I appreciate the opportunity to address the issues that Mr. Price raised in his letter last week. Yes, assessments have truly escalated, particularly along the Kenai River area up north, and in Homer and the South Peninsula.
In conversations with several of my constituents, they felt the borough was raising those assessments to increase government spending. Not true. State statute and realty sales are what drive assessments. The Borough Assessing department is charged by the State to assess based on the market value that exists on Jan. 1 of the tax year.
And it is because of the increases in assessments that the Assembly has often lowered the mill levy over the past few years. I believe it may happen again. Unfortunately, as the borough assessments increase, the state contribution to education, the borough’s biggest cost, is reduced, and the state requires Borough taxpayers to make up the difference. What helped us greatly last year was to receive the Municipal Revenue Sharing that was reinstated. With the decrease in state income, the future for revenue sharing is very uncertain.
Because sales tax is dedicated solely to education, but was only covering less than half of that cost, the decision was made to increase it to 3 percent. That gave some relief to property tax payers, which was the goal. The Borough Operations budget for 2009, as adopted by the Assembly last year, is $68,277,113, of which $45 million is for the schools. (That includes maintenance, custodial, post-secondary eduction and bond debt.) The balance of $27 million is for borough operations, including solid waste.
Of the funds for this budget, $28.5 million dollars came from the $53 million in property taxes collected, (including service area dollars that are separate from the borough operations budget), $29 million was projected for sales tax. (With the January change, we have yet to see that impact.) The balance is from federal, state and miscellaneous sources. But as you can see, the sales tax still does not nearly pay for the borough’s portion for schools. (The $53 million in property taxes includes: $43 million real property, $1.5 million personal property, $6.5 million oil and gas, $1.3 motor vehicle tax, and $1.2 million in flat tax and penalties.)
Mr. Price brings up the issue of lawsuits. I find it truly unfortunate that the borough has to defend themselves against what I consider irresponsible suits.
Let me explain.
The initiative brought forward requiring voter approval for project expenditures of tax payer dollars in excess of $1 million ignored what to do in an emergency. That was one of the expenditures cited in the recent ACT lawsuit. During the floods in Seward a few years ago, a bridge was badly damaged and had to be replaced. This was clearly a health and safety issue. To delay replacement of this bridge in order to go to a public borough wide vote would have been in my view, criminal. Lives were at stake. And the courts not only agreed, they strongly ruled that needed expenditures could not be limited by initiative.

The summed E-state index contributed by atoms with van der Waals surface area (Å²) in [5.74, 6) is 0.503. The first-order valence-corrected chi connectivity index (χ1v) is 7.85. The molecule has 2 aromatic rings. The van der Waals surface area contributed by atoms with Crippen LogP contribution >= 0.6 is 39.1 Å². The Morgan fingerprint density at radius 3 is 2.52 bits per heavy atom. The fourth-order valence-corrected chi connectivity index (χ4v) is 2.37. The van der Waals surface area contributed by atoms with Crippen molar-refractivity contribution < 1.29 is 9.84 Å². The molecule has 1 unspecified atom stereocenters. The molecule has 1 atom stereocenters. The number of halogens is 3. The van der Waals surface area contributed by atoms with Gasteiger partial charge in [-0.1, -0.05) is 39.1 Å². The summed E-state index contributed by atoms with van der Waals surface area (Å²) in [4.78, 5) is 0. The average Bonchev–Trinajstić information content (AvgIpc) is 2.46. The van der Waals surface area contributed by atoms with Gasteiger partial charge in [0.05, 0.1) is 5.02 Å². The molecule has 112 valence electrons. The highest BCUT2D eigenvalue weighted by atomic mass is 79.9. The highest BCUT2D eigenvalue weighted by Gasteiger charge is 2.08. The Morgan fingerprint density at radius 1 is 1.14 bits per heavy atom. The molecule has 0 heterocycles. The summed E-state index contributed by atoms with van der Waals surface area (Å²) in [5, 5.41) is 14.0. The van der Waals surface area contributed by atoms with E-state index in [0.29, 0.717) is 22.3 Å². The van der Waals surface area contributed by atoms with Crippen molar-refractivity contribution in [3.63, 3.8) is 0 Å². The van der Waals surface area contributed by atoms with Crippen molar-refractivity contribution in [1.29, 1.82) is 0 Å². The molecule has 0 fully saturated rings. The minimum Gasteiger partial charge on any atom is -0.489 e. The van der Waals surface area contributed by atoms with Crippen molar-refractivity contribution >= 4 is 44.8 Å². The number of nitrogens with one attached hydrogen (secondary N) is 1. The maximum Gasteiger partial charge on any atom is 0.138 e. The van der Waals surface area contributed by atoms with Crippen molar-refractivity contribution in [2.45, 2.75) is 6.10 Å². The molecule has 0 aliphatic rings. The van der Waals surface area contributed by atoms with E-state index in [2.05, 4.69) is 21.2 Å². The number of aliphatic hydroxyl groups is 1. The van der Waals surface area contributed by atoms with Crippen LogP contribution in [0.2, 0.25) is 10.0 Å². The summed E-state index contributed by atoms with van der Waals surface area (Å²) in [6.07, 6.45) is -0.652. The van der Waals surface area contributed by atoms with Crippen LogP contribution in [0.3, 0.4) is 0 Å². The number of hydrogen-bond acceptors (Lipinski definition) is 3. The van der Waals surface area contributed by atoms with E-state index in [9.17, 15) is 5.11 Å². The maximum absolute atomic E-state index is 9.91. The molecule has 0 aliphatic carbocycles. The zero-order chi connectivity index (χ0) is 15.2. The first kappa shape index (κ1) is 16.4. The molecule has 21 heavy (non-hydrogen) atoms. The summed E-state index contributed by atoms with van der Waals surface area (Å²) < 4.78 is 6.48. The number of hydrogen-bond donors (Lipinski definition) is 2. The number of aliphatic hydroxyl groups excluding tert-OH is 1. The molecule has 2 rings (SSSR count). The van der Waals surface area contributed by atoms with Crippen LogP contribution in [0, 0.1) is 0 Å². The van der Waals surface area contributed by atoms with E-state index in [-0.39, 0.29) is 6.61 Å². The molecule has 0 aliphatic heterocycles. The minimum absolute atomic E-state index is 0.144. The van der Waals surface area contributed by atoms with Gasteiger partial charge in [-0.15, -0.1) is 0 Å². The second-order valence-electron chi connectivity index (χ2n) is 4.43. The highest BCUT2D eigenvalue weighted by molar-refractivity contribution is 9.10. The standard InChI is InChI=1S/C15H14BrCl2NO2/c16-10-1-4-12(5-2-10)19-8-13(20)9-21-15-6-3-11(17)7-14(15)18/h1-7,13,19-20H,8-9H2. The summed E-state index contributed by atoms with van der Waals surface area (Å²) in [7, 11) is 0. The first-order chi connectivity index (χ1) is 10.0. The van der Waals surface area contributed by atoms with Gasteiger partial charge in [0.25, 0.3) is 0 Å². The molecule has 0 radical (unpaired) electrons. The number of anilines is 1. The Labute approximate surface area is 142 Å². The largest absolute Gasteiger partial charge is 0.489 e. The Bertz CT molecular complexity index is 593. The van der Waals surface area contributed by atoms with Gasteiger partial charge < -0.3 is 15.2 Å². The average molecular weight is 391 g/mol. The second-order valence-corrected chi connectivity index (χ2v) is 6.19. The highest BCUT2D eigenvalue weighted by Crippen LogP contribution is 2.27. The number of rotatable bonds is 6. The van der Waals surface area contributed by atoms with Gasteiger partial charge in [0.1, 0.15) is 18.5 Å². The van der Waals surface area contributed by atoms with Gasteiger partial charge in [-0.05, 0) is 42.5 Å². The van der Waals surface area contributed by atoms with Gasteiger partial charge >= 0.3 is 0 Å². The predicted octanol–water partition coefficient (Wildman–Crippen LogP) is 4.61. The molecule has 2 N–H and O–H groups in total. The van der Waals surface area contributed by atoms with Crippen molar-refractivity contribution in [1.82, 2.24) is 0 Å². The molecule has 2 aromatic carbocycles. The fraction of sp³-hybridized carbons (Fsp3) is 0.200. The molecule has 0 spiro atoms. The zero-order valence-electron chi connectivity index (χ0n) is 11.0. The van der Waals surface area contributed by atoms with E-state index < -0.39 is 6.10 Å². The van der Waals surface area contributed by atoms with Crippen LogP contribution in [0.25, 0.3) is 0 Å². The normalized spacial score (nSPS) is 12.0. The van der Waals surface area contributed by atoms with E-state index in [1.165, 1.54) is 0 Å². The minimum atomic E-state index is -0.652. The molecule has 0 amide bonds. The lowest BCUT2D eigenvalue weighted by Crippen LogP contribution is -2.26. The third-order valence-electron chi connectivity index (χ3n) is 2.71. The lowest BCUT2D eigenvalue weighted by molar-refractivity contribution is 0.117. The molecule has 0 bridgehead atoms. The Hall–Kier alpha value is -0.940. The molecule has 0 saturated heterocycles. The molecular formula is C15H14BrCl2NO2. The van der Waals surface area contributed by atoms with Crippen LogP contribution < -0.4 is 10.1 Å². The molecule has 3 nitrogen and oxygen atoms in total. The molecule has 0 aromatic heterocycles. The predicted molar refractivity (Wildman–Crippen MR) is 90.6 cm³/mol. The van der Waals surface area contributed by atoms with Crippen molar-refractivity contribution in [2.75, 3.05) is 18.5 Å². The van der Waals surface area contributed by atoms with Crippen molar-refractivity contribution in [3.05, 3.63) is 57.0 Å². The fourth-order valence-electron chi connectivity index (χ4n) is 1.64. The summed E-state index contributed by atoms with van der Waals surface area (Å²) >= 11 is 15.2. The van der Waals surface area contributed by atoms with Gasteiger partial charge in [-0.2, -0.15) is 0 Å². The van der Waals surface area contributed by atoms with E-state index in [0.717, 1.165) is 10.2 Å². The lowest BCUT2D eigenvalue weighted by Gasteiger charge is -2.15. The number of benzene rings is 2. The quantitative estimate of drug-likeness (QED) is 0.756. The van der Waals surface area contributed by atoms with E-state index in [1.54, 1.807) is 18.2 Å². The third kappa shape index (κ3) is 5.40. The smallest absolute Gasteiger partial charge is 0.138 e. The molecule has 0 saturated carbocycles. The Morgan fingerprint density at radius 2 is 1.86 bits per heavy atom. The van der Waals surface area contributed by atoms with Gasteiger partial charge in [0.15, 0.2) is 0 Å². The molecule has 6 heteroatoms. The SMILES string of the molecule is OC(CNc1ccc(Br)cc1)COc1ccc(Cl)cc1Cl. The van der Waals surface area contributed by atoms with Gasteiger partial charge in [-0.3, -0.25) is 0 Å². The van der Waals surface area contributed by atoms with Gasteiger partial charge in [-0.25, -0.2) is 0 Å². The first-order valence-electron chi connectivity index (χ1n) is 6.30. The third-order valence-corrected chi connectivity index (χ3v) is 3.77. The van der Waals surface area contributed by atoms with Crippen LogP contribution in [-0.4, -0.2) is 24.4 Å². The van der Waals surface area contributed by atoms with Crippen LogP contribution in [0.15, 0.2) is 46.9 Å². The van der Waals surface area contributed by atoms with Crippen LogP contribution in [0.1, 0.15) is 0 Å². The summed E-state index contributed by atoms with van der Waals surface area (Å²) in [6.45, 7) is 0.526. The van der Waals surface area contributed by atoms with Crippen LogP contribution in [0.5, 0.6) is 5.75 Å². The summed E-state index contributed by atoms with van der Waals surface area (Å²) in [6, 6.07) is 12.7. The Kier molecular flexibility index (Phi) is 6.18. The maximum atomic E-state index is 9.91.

Likewise, the initiative for term limits was very peculiarly written, making the vote retroactive for three candidates legally running in their districts. It put the Assembly in the unfortunate position of having to tell three duly elected members they could not be seated. Never mind that two of those districts, (remember, Assembly members are voted on only in their district), voted NO on term limits. In other words, the Assembly was put in the untenable position of saying NO to the will of the people of those districts. The three Assembly members effected had to pay out of their own pockets to engage legal assistance so they could be there for their constituents. Who wants to run for public office if that is what they could be faced with? The courts did find that element of the initiative (retroactive part) was illegal, and the ultimate seating of those three members was ruled legal. (The term limits did stand.) Had ACT been content with a simple term limit imitative, all that cost, and upset, would never have happened. (And why was the initiative accepted in the first place? Because there was no legal precedent to prevent it. That has now been established. I just deeply regret it has to be at taxpayer expense.)
On May 5, the mayor will bring forward his proposed budget. For the following month, there will be considerable discussion about those proposals. I encourage the public to be involved. What is in the budget will determine the mill levy required to pay for it. That will also be contingent on the impact of the sales tax changes, and the ultimate amount funded to the school district.
If you have questions, please call or e-mail. It may take me a day or two to get back to you, but I will. And I welcome your input.
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